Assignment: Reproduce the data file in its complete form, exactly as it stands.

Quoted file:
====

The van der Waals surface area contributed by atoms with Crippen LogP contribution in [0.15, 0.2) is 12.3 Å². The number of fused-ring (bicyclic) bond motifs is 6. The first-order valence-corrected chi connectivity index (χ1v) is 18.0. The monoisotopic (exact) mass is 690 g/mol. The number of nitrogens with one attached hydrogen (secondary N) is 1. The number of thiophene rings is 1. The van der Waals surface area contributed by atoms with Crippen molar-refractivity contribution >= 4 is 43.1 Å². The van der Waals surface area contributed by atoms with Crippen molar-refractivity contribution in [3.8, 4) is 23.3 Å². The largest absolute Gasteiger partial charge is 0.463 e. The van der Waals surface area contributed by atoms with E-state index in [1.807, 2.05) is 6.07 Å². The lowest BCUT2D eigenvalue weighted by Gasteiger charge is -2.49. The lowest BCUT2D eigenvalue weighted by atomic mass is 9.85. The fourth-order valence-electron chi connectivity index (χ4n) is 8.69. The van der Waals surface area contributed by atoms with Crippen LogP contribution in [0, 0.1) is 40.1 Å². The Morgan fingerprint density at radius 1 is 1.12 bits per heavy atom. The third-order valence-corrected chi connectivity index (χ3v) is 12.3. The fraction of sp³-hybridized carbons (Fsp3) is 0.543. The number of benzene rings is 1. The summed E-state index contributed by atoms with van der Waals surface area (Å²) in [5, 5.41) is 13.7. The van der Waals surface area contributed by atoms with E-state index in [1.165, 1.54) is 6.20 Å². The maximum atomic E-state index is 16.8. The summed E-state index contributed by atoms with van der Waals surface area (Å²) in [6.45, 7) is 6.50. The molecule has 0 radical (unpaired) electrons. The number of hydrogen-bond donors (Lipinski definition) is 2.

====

The van der Waals surface area contributed by atoms with Crippen LogP contribution in [0.15, 0.2) is 12.3 Å². The number of fused-ring (bicyclic) bond motifs is 6. The first-order valence-corrected chi connectivity index (χ1v) is 18.0. The monoisotopic (exact) mass is 690 g/mol. The number of nitrogens with one attached hydrogen (secondary N) is 1. The number of thiophene rings is 1. The van der Waals surface area contributed by atoms with Crippen molar-refractivity contribution >= 4 is 43.1 Å². The van der Waals surface area contributed by atoms with Crippen molar-refractivity contribution in [3.8, 4) is 23.3 Å². The largest absolute Gasteiger partial charge is 0.463 e. The van der Waals surface area contributed by atoms with E-state index in [1.807, 2.05) is 6.07 Å². The lowest BCUT2D eigenvalue weighted by Gasteiger charge is -2.49. The lowest BCUT2D eigenvalue weighted by atomic mass is 9.85. The fourth-order valence-electron chi connectivity index (χ4n) is 8.69. The van der Waals surface area contributed by atoms with Crippen LogP contribution in [0, 0.1) is 40.1 Å². The Morgan fingerprint density at radius 1 is 1.12 bits per heavy atom. The third-order valence-corrected chi connectivity index (χ3v) is 12.3. The fraction of sp³-hybridized carbons (Fsp3) is 0.543. The number of benzene rings is 1. The summed E-state index contributed by atoms with van der Waals surface area (Å²) in [5, 5.41) is 13.7. The van der Waals surface area contributed by atoms with E-state index in [1.165, 1.54) is 6.20 Å². The maximum atomic E-state index is 16.8. The summed E-state index contributed by atoms with van der Waals surface area (Å²) in [6.45, 7) is 6.50. The molecule has 0 radical (unpaired) electrons. The number of hydrogen-bond donors (Lipinski definition) is 2.